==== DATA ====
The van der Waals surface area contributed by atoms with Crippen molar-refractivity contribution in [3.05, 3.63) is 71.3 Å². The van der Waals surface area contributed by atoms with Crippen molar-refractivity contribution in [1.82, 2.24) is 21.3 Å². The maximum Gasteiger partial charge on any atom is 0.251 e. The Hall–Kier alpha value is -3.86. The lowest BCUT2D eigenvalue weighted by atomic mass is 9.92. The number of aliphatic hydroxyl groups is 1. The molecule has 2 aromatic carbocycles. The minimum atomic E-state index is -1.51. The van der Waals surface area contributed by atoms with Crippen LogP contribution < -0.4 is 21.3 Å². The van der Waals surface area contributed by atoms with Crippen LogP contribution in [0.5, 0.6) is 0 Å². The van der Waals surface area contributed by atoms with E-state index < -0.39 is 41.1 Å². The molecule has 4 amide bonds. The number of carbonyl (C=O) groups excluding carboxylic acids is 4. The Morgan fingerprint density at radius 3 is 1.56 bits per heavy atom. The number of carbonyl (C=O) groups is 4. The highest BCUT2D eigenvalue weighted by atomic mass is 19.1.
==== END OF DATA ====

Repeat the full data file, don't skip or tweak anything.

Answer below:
The van der Waals surface area contributed by atoms with Crippen molar-refractivity contribution in [3.05, 3.63) is 71.3 Å². The van der Waals surface area contributed by atoms with Crippen molar-refractivity contribution in [1.82, 2.24) is 21.3 Å². The maximum Gasteiger partial charge on any atom is 0.251 e. The Hall–Kier alpha value is -3.86. The lowest BCUT2D eigenvalue weighted by atomic mass is 9.92. The number of aliphatic hydroxyl groups is 1. The molecule has 2 aromatic carbocycles. The minimum atomic E-state index is -1.51. The van der Waals surface area contributed by atoms with Crippen LogP contribution < -0.4 is 21.3 Å². The van der Waals surface area contributed by atoms with Crippen LogP contribution in [0.5, 0.6) is 0 Å². The van der Waals surface area contributed by atoms with E-state index < -0.39 is 41.1 Å². The molecule has 4 amide bonds. The number of carbonyl (C=O) groups excluding carboxylic acids is 4. The Morgan fingerprint density at radius 3 is 1.56 bits per heavy atom. The number of carbonyl (C=O) groups is 4. The highest BCUT2D eigenvalue weighted by atomic mass is 19.1.